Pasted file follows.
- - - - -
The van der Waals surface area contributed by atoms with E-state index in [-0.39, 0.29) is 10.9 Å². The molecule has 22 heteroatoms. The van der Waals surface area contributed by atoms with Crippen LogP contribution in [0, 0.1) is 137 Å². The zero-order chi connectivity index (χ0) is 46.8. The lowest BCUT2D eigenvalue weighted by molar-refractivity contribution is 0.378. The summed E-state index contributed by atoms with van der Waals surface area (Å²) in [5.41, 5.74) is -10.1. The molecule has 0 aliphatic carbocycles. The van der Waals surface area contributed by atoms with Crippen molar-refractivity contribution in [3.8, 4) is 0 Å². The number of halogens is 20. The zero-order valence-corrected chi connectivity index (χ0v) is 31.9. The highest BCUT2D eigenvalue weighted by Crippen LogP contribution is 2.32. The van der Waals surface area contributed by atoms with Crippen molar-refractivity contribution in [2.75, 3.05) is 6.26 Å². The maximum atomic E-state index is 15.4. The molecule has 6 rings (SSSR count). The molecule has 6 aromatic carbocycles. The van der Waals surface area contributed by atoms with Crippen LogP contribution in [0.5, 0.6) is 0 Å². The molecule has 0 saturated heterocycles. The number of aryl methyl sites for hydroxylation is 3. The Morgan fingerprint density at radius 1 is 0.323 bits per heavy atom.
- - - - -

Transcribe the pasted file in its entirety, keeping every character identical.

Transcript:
The van der Waals surface area contributed by atoms with E-state index in [-0.39, 0.29) is 10.9 Å². The molecule has 22 heteroatoms. The van der Waals surface area contributed by atoms with Crippen LogP contribution in [0, 0.1) is 137 Å². The zero-order chi connectivity index (χ0) is 46.8. The lowest BCUT2D eigenvalue weighted by molar-refractivity contribution is 0.378. The summed E-state index contributed by atoms with van der Waals surface area (Å²) in [5.41, 5.74) is -10.1. The molecule has 0 aliphatic carbocycles. The van der Waals surface area contributed by atoms with Crippen molar-refractivity contribution in [3.8, 4) is 0 Å². The number of halogens is 20. The zero-order valence-corrected chi connectivity index (χ0v) is 31.9. The highest BCUT2D eigenvalue weighted by Crippen LogP contribution is 2.32. The van der Waals surface area contributed by atoms with Crippen molar-refractivity contribution in [2.75, 3.05) is 6.26 Å². The maximum atomic E-state index is 15.4. The molecule has 6 rings (SSSR count). The molecule has 6 aromatic carbocycles. The van der Waals surface area contributed by atoms with Crippen LogP contribution in [0.5, 0.6) is 0 Å². The molecule has 0 saturated heterocycles. The number of aryl methyl sites for hydroxylation is 3. The Morgan fingerprint density at radius 1 is 0.323 bits per heavy atom.